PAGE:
The Pallet Report 2023: Shape shift underway

New report reveals the types and sizes of pallets that companies are using, mechanisms used to secure the loads on the pallets and the broader role pallets are playing in global supply chains.

Related Slideshow

1. What are the pallet sizes you commonly use?
2. What types of pallets do you use?
3. Are the wood pallets you purchase new or used?
4. What has been your experience obtaining used wood pallets?
5. How would you describe your usage of plastic pallets during the last year?
6. Does your company rent or plan to rent pallets, or use a retrieval/recovery prov…
7. Would you consider participating in a pallet retrieval, recovery system or a thi…
8. When shipping internationally, what do you do differently from domestic shipment…

Regardless of how much technology, robotics and automation make their way into the modern warehouse, there’s still an ongoing need for a fundamental conveyance used to safely and securely transport goods from place to place. For this and various other reasons, pallets of various sizes and made from different types of materials remain a mainstay for most distribution operations.

Made from wood, plastic, metal, wood composites or corrugated cardboard, pallets help companies increase storage efficiency, protect products from damage, facilitate the smooth flow of goods through the supply chain and improve inventory tracking (e.g., by assigning unique identifiers for every pallet). Pallets also keep products off the ground and ultimately ensure orders arrive at their destinations in good condition.

Knowing the critical role pallets play in warehouses and distribution centers, Modern Materials Handling conducts an annual study to learn more about how companies are procuring and using pallets. This marks the 13th year Modern has been fielding the survey, and every year the publication gleans the most interesting points from the survey and encapsulates them in this Pallet Report.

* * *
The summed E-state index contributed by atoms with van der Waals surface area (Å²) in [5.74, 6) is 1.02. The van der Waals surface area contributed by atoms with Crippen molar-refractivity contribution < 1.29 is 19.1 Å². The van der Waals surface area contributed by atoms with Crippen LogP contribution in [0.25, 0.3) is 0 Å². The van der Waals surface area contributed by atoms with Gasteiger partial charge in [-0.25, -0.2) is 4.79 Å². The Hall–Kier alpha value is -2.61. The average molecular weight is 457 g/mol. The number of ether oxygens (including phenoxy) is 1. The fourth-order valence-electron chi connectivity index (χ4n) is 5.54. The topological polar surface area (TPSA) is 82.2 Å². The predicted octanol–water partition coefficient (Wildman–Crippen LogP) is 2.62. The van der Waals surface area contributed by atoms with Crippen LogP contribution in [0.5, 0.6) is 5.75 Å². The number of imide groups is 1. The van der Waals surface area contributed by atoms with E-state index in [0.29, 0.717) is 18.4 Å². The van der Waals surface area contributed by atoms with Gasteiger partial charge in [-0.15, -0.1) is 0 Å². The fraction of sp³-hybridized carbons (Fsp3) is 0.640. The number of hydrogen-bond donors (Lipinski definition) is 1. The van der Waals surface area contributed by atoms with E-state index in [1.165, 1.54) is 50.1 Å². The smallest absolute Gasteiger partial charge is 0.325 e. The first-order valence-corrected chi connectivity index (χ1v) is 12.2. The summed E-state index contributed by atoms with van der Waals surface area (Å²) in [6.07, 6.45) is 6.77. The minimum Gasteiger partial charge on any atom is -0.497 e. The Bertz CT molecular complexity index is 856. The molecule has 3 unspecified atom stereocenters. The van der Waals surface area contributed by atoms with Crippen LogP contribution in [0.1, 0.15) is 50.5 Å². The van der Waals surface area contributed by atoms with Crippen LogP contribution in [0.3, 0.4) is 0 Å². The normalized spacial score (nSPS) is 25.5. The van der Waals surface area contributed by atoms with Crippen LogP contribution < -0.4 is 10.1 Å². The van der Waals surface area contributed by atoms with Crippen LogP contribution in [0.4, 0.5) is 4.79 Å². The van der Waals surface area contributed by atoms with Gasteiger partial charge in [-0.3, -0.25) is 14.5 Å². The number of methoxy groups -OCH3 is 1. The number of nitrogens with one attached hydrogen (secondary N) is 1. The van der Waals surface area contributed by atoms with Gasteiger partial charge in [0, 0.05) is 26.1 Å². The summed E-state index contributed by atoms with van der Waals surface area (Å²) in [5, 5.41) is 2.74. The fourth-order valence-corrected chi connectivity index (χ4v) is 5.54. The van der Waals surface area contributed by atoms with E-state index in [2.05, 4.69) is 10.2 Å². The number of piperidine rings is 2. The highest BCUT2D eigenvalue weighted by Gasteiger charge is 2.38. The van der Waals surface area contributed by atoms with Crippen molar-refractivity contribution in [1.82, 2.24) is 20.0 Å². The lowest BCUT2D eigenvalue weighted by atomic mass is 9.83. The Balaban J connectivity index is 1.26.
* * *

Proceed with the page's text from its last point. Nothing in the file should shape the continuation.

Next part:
This year’s study, conducted by Peerless Research Group, covers the factors that go into the pallet selection process; the most/least used pallet types; companies’ expected level of pallet usage over the next two years; recent changes in pallet usage patterns; and how companies outside of the United States are buying and using this warehouse staple.

Tracking market shifts

This year, 160 Modern readers participated in the publication’s annual pallet usage survey. Respondents are primarily employed in manufacturing (53%), wholesale trade (13%) or retail (9%). They work in a variety of industries, including food, beverage and tobacco; automotive and transportation equipment; industrial machinery; and chemicals/pharmaceuticals.

The majority of respondents work for companies with less than $10 million in revenues (29%) or for organizations with anywhere from $10 million to $49.9 million in revenues (19%). At the larger end of the scale, 6% of respondents are with organizations that have $2.5 billion or more in annual revenues.

According to the survey, most respondents (94%) are using wood pallets at their organizations—a percentage consistent with prior year’s survey results. In addition, 38% are using plastic pallets (up from 31% last year), 19% use wood composite pallets (up from 17% last year), 4% use metal pallets and 5% use cardboard or corrugated pallets.

Compared to prior years, companies appear to be using different pallet sizes and are moving away from the traditional 48 x 40-inch pallet. This year, 70% of respondents say they commonly use 48 x 40 pallets (down from 77% last year), however 40% say they commonly use 48 x 48-inch in 2023, up from 27% in 2022.